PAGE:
--In Stockton, a judge has ruled that there is enough evidence to schedule a July civil sex abuse trial against a priest who is still in active ministry (Fr. Michael Kelly)

--In Wyoming, a bishop against whom at least six child sex abuse lawsuits have been settled remains a bishop. (Bishop Joseph Hart)

--In March in Boston, Cardinal O'Malley's delegate said that there were 40 priests who have been accused of abuse but never named publicly. To date those names still remain secret.
--Last year in New Jersey, a Catholic chaplain was ousted from his hospital job after a newspaper disclosed that he had been found guilty of molesting a boy in a criminal case in 2003. Although the verdict was overturned on a technicality, a judge ordered that the priest not be allowed around minors unsupervised (Fr. Michael Fugee), but Newark’s archbishop quietly put the offender in a hospital anyway.

Child molesters gravitate toward jobs involving kids. Institutions tend to protect themselves. So the Catholic hierarchy doesn’t stand out because of child molesting clerics. Its stands out because of complicit bishops.

Here’s the bottom line: Other institutions have also mishandled abuse. None, however, ignores and conceals child sex crimes like the Catholic hierarchy. Other institutions must do more to better protect kids. The Catholic hierarchy must do much, much more.

(SNAP, the Survivors Network of those Abused by Priests, is the world’s oldest and largest support group for clergy abuse victims. We’ve been around for 23 years and have more than 10,000 members. Despite the word “priest” in our title, we have members who were molested by religious figures of all denominations, including nuns, rabbis, bishops, and Protestant ministers. Our website is

Contact - David Clohessy (314-566-9790 cell, [email protected]), Barbara Blaine (312-399-4747, [email protected]), Peter Isely (414-429-7259, [email protected]), Barbara Dorris (314-862-7688 home, 314-503-0003 cell, [email protected]) Feliciano's name appears on this list, but there is no indication that he had passed the required background check. Of all the names on the list, approximately one-third had not been fingerprinted, according to defense attorney Neill Hamilton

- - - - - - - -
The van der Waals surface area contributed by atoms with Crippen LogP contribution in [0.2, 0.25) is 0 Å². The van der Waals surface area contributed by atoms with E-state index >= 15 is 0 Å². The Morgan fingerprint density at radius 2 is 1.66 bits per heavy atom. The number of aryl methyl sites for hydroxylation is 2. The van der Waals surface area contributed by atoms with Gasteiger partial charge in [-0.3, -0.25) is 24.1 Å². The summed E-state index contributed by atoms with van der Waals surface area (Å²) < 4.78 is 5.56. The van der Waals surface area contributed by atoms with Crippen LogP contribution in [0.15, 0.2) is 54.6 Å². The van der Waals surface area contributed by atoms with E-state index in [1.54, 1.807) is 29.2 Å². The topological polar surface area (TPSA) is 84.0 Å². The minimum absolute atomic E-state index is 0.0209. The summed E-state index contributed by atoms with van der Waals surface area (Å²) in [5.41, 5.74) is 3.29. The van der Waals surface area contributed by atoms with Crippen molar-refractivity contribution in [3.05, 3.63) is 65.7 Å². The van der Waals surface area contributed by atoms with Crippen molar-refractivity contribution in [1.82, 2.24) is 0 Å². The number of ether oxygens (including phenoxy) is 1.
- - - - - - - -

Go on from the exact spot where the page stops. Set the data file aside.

Mullaney testified that in 2009 the Diocese of Paterson, of which St. Patrick's Parish in Chatham Borough is a part, was undergoing an onsite audit of safety standards for employees and volunteers in regular contact with minors.

The Diocese of Paterson, Mullaney said, adheres to the standards set forth in the Dallas Charter, properly known as the Charter for the Protection of Children and Young People, drawn up by the U.S. Conference of Catholic Bishops (USCCB) in 2002 and recognized by the Vatican in 2003. The charter was modified by the USCCB in 2005 and recognized by the Vatican again in 2006.

Among the standards outlined in the charter are that all employees and volunteers who have regular contact with minors pass a full background check, including fingerprints. They must also attend a safe environment program and sign a Code of Pastoral Conduct.

Before 2009, the diocese asked that all 111 parishes within its purview submit information on their employees and volunteers working with children to the diocese directly. The diocese entered the information into a monitoring program.

In March 2009, Mullaney said the diocese decided to ask each parish to appoint a coordinator who would be responsible for adding and updating the information directly instead of sending it through the diocese. "We thought this was a much more accurate way to maintain the database," Mullaney said.

Feliciano was listed in the database as a person who had regular contact with minors but had not fulfilled the necessary Dallas Charter standards, including the background check.

Mullaney said he was given an Excel spreadsheet after Hinds' death entitled "Youth Contact Eligibility List" by John Eriksen, who received it from Marian Hobbie, the principal of St. Patrick School.

According to testimony from Mullaney, this spreadsheet lists the names of various volunteers and employees at the school and parish with corresponding columns to show whether they have been fingerprinted, attended the mandatory training and signed the code of conduct. It also denotes in what capacity they work in the parish, such as youth ministry, religious education, etc.

The purpose of the list was to identify those who had regular contact with minors and see which of them had completed the requirements of the Dallas Charter, Mullaney said. If they did not fulfill the standards, they were no longer eligible to continue having contact with minors, according to Mullaney.

Feliciano's name appears on this list, but there is no indication that he had passed the required background check. Of all the names on the list, approximately one-third had not been fingerprinted, according to defense attorney Neill Hamilton.

"It shows that St. Patrick's in Chatham was grossly out of compliance," Mullaney said.

The list did not have a date on it and Mullaney said he did not know who compiled the information. "I never saw it before Father Hinds' death," he said.

"Before 2009, every parish was required to provide their information to the diocese. This Excel spreadsheet was probably how St. Patrick submitted their information," Mullaney said.

Survivors Network of those Abused by Priests